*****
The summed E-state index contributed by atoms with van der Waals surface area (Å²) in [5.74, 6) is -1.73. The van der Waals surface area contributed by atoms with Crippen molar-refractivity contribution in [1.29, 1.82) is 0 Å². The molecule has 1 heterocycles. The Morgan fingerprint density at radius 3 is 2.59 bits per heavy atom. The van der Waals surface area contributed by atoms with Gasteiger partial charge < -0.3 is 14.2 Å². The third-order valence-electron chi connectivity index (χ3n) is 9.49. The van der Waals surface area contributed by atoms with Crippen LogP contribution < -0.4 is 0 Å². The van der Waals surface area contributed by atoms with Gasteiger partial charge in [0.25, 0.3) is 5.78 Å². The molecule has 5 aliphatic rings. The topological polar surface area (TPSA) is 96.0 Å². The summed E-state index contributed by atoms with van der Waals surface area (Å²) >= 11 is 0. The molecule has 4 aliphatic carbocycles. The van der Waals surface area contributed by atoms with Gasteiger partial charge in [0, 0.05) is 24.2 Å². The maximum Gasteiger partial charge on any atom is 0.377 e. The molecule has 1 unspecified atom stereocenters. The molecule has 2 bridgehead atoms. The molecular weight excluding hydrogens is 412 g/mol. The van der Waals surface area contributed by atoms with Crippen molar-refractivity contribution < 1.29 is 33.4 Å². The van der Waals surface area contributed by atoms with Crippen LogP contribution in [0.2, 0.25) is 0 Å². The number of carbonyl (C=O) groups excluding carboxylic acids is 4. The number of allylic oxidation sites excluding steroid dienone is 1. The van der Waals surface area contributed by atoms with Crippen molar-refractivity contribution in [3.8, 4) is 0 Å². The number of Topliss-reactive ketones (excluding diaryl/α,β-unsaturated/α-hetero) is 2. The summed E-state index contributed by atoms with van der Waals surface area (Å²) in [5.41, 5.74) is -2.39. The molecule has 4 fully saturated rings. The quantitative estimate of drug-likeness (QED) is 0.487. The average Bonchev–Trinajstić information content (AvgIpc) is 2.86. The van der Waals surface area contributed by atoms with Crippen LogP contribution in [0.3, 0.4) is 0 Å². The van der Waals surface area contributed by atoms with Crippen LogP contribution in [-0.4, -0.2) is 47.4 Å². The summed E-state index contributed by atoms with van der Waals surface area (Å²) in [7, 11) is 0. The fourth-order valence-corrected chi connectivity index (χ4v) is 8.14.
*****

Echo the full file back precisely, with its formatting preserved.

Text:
The summed E-state index contributed by atoms with van der Waals surface area (Å²) in [5.74, 6) is -1.73. The van der Waals surface area contributed by atoms with Crippen molar-refractivity contribution in [1.29, 1.82) is 0 Å². The molecule has 1 heterocycles. The Morgan fingerprint density at radius 3 is 2.59 bits per heavy atom. The van der Waals surface area contributed by atoms with Gasteiger partial charge < -0.3 is 14.2 Å². The third-order valence-electron chi connectivity index (χ3n) is 9.49. The van der Waals surface area contributed by atoms with Crippen LogP contribution < -0.4 is 0 Å². The van der Waals surface area contributed by atoms with Gasteiger partial charge in [0.25, 0.3) is 5.78 Å². The molecule has 5 aliphatic rings. The topological polar surface area (TPSA) is 96.0 Å². The summed E-state index contributed by atoms with van der Waals surface area (Å²) >= 11 is 0. The molecule has 4 aliphatic carbocycles. The van der Waals surface area contributed by atoms with Gasteiger partial charge in [0, 0.05) is 24.2 Å². The maximum Gasteiger partial charge on any atom is 0.377 e. The molecule has 1 unspecified atom stereocenters. The molecule has 2 bridgehead atoms. The molecular weight excluding hydrogens is 412 g/mol. The van der Waals surface area contributed by atoms with Crippen molar-refractivity contribution < 1.29 is 33.4 Å². The van der Waals surface area contributed by atoms with Crippen LogP contribution in [0.2, 0.25) is 0 Å². The number of carbonyl (C=O) groups excluding carboxylic acids is 4. The number of allylic oxidation sites excluding steroid dienone is 1. The van der Waals surface area contributed by atoms with Crippen molar-refractivity contribution in [3.8, 4) is 0 Å². The number of Topliss-reactive ketones (excluding diaryl/α,β-unsaturated/α-hetero) is 2. The summed E-state index contributed by atoms with van der Waals surface area (Å²) in [5.41, 5.74) is -2.39. The molecule has 4 fully saturated rings. The quantitative estimate of drug-likeness (QED) is 0.487. The average Bonchev–Trinajstić information content (AvgIpc) is 2.86. The van der Waals surface area contributed by atoms with Crippen LogP contribution in [0.3, 0.4) is 0 Å². The van der Waals surface area contributed by atoms with Crippen LogP contribution in [-0.4, -0.2) is 47.4 Å². The summed E-state index contributed by atoms with van der Waals surface area (Å²) in [7, 11) is 0. The fourth-order valence-corrected chi connectivity index (χ4v) is 8.14.